Global snack and candy giant Mondelez International is pivoting its focus to healthier chocolate.
Reporting on the fourth quarter of 2023, Mondelez, which owns brands like Oreo, Cadbury and Ritz, said it recorded a strong quarter, with a 14.4% growth in net revenue year over year, with a healthy performance across the globe, according to a Tuesday (Jan. 30) press release.
Mondelez has focused on core categories like chocolate, biscuits and baked snacks for its direct-to-consumer (D2C) sales, which offer attractive growth and profitability. The company has expanded its distribution channels to reach more consumers, particularly in emerging markets like Brazil, China, India and Mexico.
Speaking to analysts in an earnings call, CEO Dirk Van de Put pointed to innovations Mondelez is rolling out to draw more market share.
The company is “making healthier versions of our mainstream product,” Van de Put said. “So I’m referring to, for instance, what you’ve seen so far in gluten-free or Oreo Zero Sugar in China, [or] gluten-free in the U.S. … You can expect that we will continue [to expand] those efforts across other brands.”
Van de Put added that these products have the potential of tens of millions of dollars in revenue in each country.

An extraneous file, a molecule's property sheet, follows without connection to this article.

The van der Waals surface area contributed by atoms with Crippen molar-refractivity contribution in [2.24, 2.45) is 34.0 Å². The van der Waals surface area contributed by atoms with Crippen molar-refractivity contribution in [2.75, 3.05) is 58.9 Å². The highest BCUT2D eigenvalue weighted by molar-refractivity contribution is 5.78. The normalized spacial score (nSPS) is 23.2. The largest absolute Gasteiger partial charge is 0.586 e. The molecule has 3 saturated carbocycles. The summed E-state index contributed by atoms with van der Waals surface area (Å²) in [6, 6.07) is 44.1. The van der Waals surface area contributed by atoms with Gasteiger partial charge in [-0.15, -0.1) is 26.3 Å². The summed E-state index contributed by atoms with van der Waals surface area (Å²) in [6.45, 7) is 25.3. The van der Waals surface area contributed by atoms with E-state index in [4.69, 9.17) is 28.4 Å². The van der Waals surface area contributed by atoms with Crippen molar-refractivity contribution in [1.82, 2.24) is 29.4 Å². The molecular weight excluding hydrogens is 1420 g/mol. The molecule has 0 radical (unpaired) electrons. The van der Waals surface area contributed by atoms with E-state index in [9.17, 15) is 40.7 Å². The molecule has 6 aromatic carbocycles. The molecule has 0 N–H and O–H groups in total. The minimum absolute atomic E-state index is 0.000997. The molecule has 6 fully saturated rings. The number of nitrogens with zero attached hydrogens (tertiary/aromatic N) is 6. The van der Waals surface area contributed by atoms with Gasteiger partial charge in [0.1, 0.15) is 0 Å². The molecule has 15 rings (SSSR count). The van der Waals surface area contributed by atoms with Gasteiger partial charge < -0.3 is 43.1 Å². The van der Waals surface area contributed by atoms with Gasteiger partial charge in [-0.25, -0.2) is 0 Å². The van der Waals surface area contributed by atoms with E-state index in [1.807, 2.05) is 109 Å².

The CEO also said he expected American consumers to continue spending even as they continue to search for deals.
“… From a mindset perspective, from a confidence perspective, in North America, probably the best in the last 2½ years,” Van de Put said. “So, what they’re doing is still reflecting sort of the tension they’re under, but they are expecting the economy to improve and that better times are ahead for them.”
He also noted a shift toward eCommerce spending among consumers.
As PYMNTS has found, consumers are turning to connected devices to do their grocery shopping online.
According to “Consumer Interest in an Everyday App,” a PYMNTS and PayPal collaboration, 14% of consumers said that they had exclusively purchased groceries using a smart device in the last 30 days since being surveyed. Another 39% had bought groceries both by using connected devices and via more traditional means.
A separate PYMNTS study also noted that consumers who do their grocery shopping online tend to spend more than those who do it in a brick-and-mortar setting.
According to data from PYMNTS’ study “Tracking the Digital Payments Takeover: Catching the Coming eCommerce Wave,” which was created with Amazon Web Services, consumers spent an average of $88 on their in-store grocery purchases. Conversely, eGrocery customers spent a significantly higher $116 on average per purchase.